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It is time to overhaul Canada’s data protection—your rights are at stake

Opinion: A draft position by Canada’s privacy commissioner on the right to be forgotten shows how our inadequate laws are being overstretched
Teresa Scassa
A man surfs the Internet in a dark room.
A man surfs the Internet in a dark room.

Teresa Scassa is the Canada Research Chair in information law and policy at the University of Ottawa, and is a member of the Centre For Law, Technology, and Society.

Nobody wants to be haunted by false, inaccurate or even just plain embarrassing online personal information. The risks and consequences are such that the protection of online reputation has become an increasingly compelling issue for Canadians. The stakes are even higher for young Canadians who may be forced to deal with the lasting traces of poor adolescent decision-making as adults, not to mention images posted by friends or family without their knowledge or consent. The “right to be forgotten” is the right to have information in the hands of other parties erased or obscured, and it has become a major and evolving issue in Europe, where data protection and privacy laws not only treat privacy as a human right, but are considerably more adapted to technology than the laws in Canada.

Given the high-profile developments in Europe, it is not surprising that Daniel Therrien, the privacy commissioner of Canada, has identified the protection of online reputation as a key area of interest. On Jan. 26, the commissioner released a position paper on the topic that builds upon an open consultation process held in 2017. Remarkably, the commissioner argues that the current law—the Personal Information Protection and Electronic Documents Act (PIPEDA)—already provides important recourse to those seeking to obscure their online personal information.

The commissioner argues that PIPEDA, which applies to organizations that collect, use and disclose personal information in the course of commercial activity, extends to the search functions of search engines. In other words, when a person enters the name of a neighbour or co-worker into a search engine and the search engine returns a list of results, the search engine has collected, used, and/or disclosed this information and is obliged to comply with PIPEDA. Since PIPEDA includes an obligation to maintain accurate information, the commissioner argues that an individual could demand to be de-indexed—to have the problematic results on these search engines completely erased. De-indexing, it should be noted, does not mean the actual removal of the content—after all, the content is hosted by someone other than the search engine company. It simply means that steps would have to be taken to ensure that the content does not appear in search results for the affected individual. But de-indexing is a serious matter given that search engines operate as a primary gateway for almost all content online.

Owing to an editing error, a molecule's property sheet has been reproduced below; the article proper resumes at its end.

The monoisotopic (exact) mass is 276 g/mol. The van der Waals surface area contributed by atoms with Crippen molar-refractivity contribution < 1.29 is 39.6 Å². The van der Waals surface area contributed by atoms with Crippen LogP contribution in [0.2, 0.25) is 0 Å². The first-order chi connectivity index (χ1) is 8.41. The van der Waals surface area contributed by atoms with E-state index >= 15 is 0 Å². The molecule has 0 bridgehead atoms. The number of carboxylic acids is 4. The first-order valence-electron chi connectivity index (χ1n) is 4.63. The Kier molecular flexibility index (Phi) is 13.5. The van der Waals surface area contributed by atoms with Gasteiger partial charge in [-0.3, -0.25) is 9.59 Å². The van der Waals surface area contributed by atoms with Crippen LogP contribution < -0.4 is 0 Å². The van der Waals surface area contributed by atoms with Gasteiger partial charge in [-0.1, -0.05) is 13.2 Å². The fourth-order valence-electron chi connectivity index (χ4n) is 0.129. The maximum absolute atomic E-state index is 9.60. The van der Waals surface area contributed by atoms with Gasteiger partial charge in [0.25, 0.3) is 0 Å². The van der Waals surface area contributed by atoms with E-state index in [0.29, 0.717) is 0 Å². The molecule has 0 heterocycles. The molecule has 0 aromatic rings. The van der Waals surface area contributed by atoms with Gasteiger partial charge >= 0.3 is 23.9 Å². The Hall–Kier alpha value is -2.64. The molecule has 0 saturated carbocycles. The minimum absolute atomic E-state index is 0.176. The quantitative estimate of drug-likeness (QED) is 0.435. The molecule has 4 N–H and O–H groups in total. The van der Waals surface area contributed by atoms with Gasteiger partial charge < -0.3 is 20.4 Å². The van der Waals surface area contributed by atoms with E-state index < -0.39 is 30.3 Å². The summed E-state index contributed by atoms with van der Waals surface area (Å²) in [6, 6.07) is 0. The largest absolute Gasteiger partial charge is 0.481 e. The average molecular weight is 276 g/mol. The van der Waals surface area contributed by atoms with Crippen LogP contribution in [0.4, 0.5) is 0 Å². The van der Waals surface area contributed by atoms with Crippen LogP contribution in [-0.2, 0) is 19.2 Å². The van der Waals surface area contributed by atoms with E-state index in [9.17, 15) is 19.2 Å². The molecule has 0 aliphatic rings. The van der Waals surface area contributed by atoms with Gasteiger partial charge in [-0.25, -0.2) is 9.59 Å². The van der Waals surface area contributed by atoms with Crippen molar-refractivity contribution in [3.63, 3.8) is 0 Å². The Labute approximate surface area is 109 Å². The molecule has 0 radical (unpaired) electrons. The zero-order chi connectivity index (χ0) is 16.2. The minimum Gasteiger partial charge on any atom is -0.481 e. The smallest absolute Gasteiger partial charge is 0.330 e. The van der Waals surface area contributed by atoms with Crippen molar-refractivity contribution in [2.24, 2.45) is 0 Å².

Many of those who made submissions to the commissioner during the consultation process raised doubts about whether such a system could work. They also expressed concerns about the potential impact on freedom of expression—and indeed, a right of this kind would have to be balanced with that freedom. The commissioner suggests that the obligation to de-index would apply only where the content is unlawful in some way or where access to the information could cause significant harm to an individual, and avoiding that harm outweighs any public interest in continued access.